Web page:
ALPA Acts to Block U.S. Export-Import Bank’s Air India Financing Deal

The Air Line Pilots Association, Int’l (ALPA), has been granted permission to intervene in a lawsuit against the U.S. Export-Import Bank to block it from providing millions in U.S. taxpayer dollars to guarantee financing for Air India to purchase a large number of aircraft—a move that could seriously harm the U.S. airline industry and risk U.S. airline jobs.

“At a time when every U.S. airline industry job counts, it is inexcusable that the U.S. Export-Import Bank would use U.S. taxpayer dollars to guarantee financing that could give a foreign airline a significant competitive advantage and risk U.S. jobs,” said Capt. Lee Moak, ALPA’s president.

On November 22, ALPA filed a motion to intervene in a lawsuit brought by Airlines for America (formerly known as the Air Transport Association) that asked the U.S. District Court for the District of Columbia to enjoin the U.S. Export-Import Bank from making financial guarantees for Air India to purchase new aircraft until the bank determines that the guarantees will not harm U.S. airlines and their employees.

ALPA asserts that the bank has violated the statutory requirement that it carefully assess the impact of its financing practices on U.S. airline workers. In particular, ALPA is contesting the bank’s recently proposed financing guarantees for a purchase of Boeing aircraft by Air India.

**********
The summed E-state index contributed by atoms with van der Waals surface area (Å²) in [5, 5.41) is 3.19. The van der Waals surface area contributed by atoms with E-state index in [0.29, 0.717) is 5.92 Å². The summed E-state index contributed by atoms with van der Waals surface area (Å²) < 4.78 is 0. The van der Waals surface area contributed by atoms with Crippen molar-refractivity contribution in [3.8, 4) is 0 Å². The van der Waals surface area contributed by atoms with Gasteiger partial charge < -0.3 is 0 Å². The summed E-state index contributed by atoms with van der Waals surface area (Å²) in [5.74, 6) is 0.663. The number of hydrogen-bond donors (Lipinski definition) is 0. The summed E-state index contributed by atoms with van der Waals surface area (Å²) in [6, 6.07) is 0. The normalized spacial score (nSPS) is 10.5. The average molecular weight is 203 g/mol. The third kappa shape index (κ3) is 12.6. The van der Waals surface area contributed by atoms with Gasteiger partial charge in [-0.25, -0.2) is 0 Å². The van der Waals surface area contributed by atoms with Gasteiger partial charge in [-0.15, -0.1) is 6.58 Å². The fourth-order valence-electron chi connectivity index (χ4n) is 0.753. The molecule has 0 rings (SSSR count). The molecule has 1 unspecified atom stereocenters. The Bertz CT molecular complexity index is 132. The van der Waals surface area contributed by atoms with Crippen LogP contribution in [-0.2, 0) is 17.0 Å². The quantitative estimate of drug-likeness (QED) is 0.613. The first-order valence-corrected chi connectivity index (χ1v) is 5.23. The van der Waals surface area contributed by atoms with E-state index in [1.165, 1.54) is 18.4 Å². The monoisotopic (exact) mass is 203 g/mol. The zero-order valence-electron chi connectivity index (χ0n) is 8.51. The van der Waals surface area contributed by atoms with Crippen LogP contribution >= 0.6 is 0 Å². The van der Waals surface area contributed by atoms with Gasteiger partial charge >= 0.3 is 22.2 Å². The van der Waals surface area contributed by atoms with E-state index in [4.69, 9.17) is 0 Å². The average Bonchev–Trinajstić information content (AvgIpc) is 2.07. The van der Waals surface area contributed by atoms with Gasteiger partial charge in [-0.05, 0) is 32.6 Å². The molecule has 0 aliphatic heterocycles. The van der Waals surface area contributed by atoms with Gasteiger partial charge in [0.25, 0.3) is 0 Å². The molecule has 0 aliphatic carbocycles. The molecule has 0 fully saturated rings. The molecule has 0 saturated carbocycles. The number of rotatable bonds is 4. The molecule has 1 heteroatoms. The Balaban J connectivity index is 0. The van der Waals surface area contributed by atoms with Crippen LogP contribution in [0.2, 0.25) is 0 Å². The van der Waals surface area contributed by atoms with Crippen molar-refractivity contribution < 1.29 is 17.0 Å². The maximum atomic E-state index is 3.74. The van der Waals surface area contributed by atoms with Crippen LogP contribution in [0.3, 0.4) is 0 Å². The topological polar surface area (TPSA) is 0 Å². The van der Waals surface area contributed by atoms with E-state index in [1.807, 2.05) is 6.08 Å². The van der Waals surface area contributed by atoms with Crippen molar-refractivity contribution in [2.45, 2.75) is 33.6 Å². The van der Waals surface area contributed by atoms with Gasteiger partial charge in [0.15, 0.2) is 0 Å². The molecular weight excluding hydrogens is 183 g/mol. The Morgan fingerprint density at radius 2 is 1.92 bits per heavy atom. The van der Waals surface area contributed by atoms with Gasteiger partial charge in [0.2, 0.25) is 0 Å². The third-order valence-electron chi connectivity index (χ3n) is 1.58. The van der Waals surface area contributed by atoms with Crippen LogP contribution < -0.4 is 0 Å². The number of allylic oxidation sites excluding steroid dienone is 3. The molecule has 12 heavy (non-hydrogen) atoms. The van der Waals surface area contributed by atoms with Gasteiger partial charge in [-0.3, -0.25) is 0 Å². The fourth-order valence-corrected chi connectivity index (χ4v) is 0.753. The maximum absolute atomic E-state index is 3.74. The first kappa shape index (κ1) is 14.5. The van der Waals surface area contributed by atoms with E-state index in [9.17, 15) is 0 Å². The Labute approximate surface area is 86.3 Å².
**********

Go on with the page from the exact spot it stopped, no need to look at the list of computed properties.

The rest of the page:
ALPA also asserts that the bank’s loan-subsidy program harms U.S. airlines and their workers by allowing foreign airlines such as Air India to acquire aircraft for substantially less than U.S. airlines would have to pay. For example, Airlines for America has estimated that, with bank financing, Air India would pay approximately $5 million a year less to finance a Boeing 777 than a U.S. airline would pay without the financing guarantees. Both ALPA and Airlines for America are alleging that, because of the bank’s actions, U.S. carriers are finding themselves at a competitive disadvantage on routes where bank-subsidized foreign carriers operate. U.S. airlines have even had to pull down or reduce service on occasion.

The Court has set an expedited briefing schedule, with a hearing to be held on the injunction request on December 21.